CHENNAI: To tackle the issue of recurrent inundation during heavy rains, the Third Master Plan of the Chennai Metropolitan Development Authority (CMDA) is going to map and incorporate the city’s water catchments and rainwater flow patterns by superimposing them on the future land-use plan, and ensure the natural flow of water is suitably channelised, according to CMDA member secretary Anshul Mishra.
He pointed out that, at times, water channels flow on both public and private land. “Officials have only been verifying ownership of the land for granting planning permission rather than looking at whether the natural flow of rainwater will be impacted. Any construction blocking the natural flow of water without provision for adequate drainage might result in floods,” says Mishra.
The Third Master Plan would adopt a flood-sensitive planning permission regime. All planning permissions will also require a No Objection Certificate (NOC) from the Public Works Department (PWD) from an inundation point of view. But the biggest challenge for the city during floods has been multiple agencies working in silos when it comes to water management and preparation of plans to reduce floods.
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Prof S Janakrajan, president of the South Asia Consortium for Interdisciplinary Water Resources Studies, told TNIE there should be a nodal agency to take care of floods and it should have statutory powers and representation from all departments. “At the moment, the activities are not coordinated. The river is under the control of the PWD, drinking water is under the control of Chennai Metro Water, land is under the Revenue Department,” he says, adding that the State government must appoint a permanent committee for water management.
Aswathy Dilip, South Asia Director at the Institute for Transportation and Development Policy, said floods in Chennai come as a shock and are then forgotten. Janakrajan also highlighted the need to protect flood plain zones. “We have flood plain zones in the Cauvery. The width of the river is about 1 km. This is lacking in the Cooum and Adyar rivers,” says Janakrajan.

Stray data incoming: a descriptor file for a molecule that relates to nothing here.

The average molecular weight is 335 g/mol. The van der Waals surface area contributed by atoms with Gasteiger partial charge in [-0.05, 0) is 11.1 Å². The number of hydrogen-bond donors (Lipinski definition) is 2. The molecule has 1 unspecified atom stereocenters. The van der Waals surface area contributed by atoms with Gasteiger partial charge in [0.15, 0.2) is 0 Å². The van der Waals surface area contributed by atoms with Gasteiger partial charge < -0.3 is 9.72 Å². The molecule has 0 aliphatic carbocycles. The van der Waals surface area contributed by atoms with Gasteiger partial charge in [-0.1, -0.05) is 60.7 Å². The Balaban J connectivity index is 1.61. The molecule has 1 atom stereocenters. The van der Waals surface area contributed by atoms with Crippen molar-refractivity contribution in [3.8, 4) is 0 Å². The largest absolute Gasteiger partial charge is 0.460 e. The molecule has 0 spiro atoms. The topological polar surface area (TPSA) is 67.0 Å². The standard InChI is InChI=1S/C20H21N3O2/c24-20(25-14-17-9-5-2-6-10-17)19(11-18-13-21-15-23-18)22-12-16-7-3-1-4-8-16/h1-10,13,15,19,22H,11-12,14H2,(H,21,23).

Interestingly, the State has yet to enact Flood Plain Zoning (FPZ), a concept to regulate land use in the floodplains to restrict the damage caused by floods and determining the locations and extent of areas for developmental activities so it doesn’t affect the environment. It was mandated by the Central Water Commission, which in 1975 circulated a model Bill of FPZ. Even the Second Master Plan of Chennai prepared by CMDA’s planners did not provide for FPZ.
“Do we have the demarcations of a river? Do we have data to show this is the floodplain of Cooum River or Adyar River? In Tamil Nadu, they hardly know what a floodplain is. They don’t remove encroachments on floodplains,” he said.
He also hits out at the plans to create walls along the Adyar and Cooum rivers. “Rivers need a drainage of water from both sides,” he said, adding that rivers can’t be restored without a benchmark, and should be restored on the memoirs from 100 years ago.
‘WALLS ALONG aDYAR, cOOUM BAD IDEA’
Prof S Janakrajan hits out at plans to create walls along the Adyar and Cooum rivers. “They are transforming these rivers into canals. It is a very bad idea. Rivers need to have a drainage of water from both sides. I have been raising this issue with the Chennai River Restoration Trust,” he says
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